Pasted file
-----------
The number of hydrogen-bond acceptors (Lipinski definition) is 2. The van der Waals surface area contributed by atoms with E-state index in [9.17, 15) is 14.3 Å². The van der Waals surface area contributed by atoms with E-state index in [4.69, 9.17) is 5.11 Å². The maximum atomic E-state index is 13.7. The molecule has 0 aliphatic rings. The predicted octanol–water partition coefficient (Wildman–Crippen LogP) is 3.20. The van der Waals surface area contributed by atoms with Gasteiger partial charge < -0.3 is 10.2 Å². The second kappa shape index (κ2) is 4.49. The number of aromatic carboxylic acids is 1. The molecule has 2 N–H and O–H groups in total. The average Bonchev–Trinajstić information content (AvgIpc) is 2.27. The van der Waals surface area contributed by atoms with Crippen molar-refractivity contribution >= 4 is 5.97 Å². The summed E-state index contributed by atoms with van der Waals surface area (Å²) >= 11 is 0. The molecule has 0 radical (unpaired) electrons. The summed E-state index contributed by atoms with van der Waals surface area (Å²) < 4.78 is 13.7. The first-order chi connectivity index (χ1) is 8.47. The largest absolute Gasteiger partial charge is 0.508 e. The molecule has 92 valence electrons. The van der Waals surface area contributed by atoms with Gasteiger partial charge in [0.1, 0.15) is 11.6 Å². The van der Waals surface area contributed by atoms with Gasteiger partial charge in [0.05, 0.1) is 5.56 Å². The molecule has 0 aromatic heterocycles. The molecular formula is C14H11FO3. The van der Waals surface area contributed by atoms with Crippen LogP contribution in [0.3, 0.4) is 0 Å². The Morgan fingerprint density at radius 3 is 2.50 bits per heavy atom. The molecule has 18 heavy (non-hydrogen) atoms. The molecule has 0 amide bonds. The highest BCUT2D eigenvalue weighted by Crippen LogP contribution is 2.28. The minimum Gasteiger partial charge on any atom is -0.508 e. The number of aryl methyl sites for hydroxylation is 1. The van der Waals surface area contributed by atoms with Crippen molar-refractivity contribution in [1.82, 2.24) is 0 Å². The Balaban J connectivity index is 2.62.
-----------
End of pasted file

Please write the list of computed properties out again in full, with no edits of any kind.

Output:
The number of hydrogen-bond acceptors (Lipinski definition) is 2. The van der Waals surface area contributed by atoms with E-state index in [9.17, 15) is 14.3 Å². The van der Waals surface area contributed by atoms with E-state index in [4.69, 9.17) is 5.11 Å². The maximum atomic E-state index is 13.7. The molecule has 0 aliphatic rings. The predicted octanol–water partition coefficient (Wildman–Crippen LogP) is 3.20. The van der Waals surface area contributed by atoms with Gasteiger partial charge < -0.3 is 10.2 Å². The second kappa shape index (κ2) is 4.49. The number of aromatic carboxylic acids is 1. The molecule has 2 N–H and O–H groups in total. The average Bonchev–Trinajstić information content (AvgIpc) is 2.27. The van der Waals surface area contributed by atoms with Crippen molar-refractivity contribution >= 4 is 5.97 Å². The summed E-state index contributed by atoms with van der Waals surface area (Å²) >= 11 is 0. The molecule has 0 radical (unpaired) electrons. The summed E-state index contributed by atoms with van der Waals surface area (Å²) < 4.78 is 13.7. The first-order chi connectivity index (χ1) is 8.47. The largest absolute Gasteiger partial charge is 0.508 e. The molecule has 92 valence electrons. The van der Waals surface area contributed by atoms with Gasteiger partial charge in [0.1, 0.15) is 11.6 Å². The van der Waals surface area contributed by atoms with Gasteiger partial charge in [0.05, 0.1) is 5.56 Å². The molecule has 0 aromatic heterocycles. The molecular formula is C14H11FO3. The van der Waals surface area contributed by atoms with Crippen LogP contribution in [0.3, 0.4) is 0 Å². The Morgan fingerprint density at radius 3 is 2.50 bits per heavy atom. The molecule has 18 heavy (non-hydrogen) atoms. The molecule has 0 amide bonds. The highest BCUT2D eigenvalue weighted by Crippen LogP contribution is 2.28. The minimum Gasteiger partial charge on any atom is -0.508 e. The number of aryl methyl sites for hydroxylation is 1. The van der Waals surface area contributed by atoms with Crippen molar-refractivity contribution in [1.82, 2.24) is 0 Å². The Balaban J connectivity index is 2.62.